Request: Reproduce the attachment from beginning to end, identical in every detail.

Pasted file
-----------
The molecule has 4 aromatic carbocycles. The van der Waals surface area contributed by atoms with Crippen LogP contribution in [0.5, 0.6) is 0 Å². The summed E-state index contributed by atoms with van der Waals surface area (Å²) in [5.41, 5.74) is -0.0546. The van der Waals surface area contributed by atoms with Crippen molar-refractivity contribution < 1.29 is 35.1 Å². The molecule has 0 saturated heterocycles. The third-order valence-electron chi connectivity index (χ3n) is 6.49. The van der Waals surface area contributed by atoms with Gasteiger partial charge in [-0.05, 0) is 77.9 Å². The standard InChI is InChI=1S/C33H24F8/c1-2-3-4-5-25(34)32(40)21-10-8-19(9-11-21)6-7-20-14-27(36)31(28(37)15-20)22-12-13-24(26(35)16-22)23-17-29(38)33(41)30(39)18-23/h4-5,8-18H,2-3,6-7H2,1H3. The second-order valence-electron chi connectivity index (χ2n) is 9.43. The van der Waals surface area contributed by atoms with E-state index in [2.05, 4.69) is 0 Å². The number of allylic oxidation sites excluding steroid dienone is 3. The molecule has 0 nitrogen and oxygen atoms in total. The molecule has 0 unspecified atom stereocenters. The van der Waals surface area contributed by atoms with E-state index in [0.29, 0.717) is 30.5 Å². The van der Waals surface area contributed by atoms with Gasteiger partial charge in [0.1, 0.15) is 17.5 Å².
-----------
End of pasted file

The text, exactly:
The molecule has 4 aromatic carbocycles. The van der Waals surface area contributed by atoms with Crippen LogP contribution in [0.5, 0.6) is 0 Å². The summed E-state index contributed by atoms with van der Waals surface area (Å²) in [5.41, 5.74) is -0.0546. The van der Waals surface area contributed by atoms with Crippen molar-refractivity contribution < 1.29 is 35.1 Å². The molecule has 0 saturated heterocycles. The third-order valence-electron chi connectivity index (χ3n) is 6.49. The van der Waals surface area contributed by atoms with Gasteiger partial charge in [-0.05, 0) is 77.9 Å². The standard InChI is InChI=1S/C33H24F8/c1-2-3-4-5-25(34)32(40)21-10-8-19(9-11-21)6-7-20-14-27(36)31(28(37)15-20)22-12-13-24(26(35)16-22)23-17-29(38)33(41)30(39)18-23/h4-5,8-18H,2-3,6-7H2,1H3. The second-order valence-electron chi connectivity index (χ2n) is 9.43. The van der Waals surface area contributed by atoms with E-state index in [2.05, 4.69) is 0 Å². The number of allylic oxidation sites excluding steroid dienone is 3. The molecule has 0 nitrogen and oxygen atoms in total. The molecule has 0 unspecified atom stereocenters. The van der Waals surface area contributed by atoms with E-state index in [0.29, 0.717) is 30.5 Å². The van der Waals surface area contributed by atoms with Gasteiger partial charge in [0.1, 0.15) is 17.5 Å².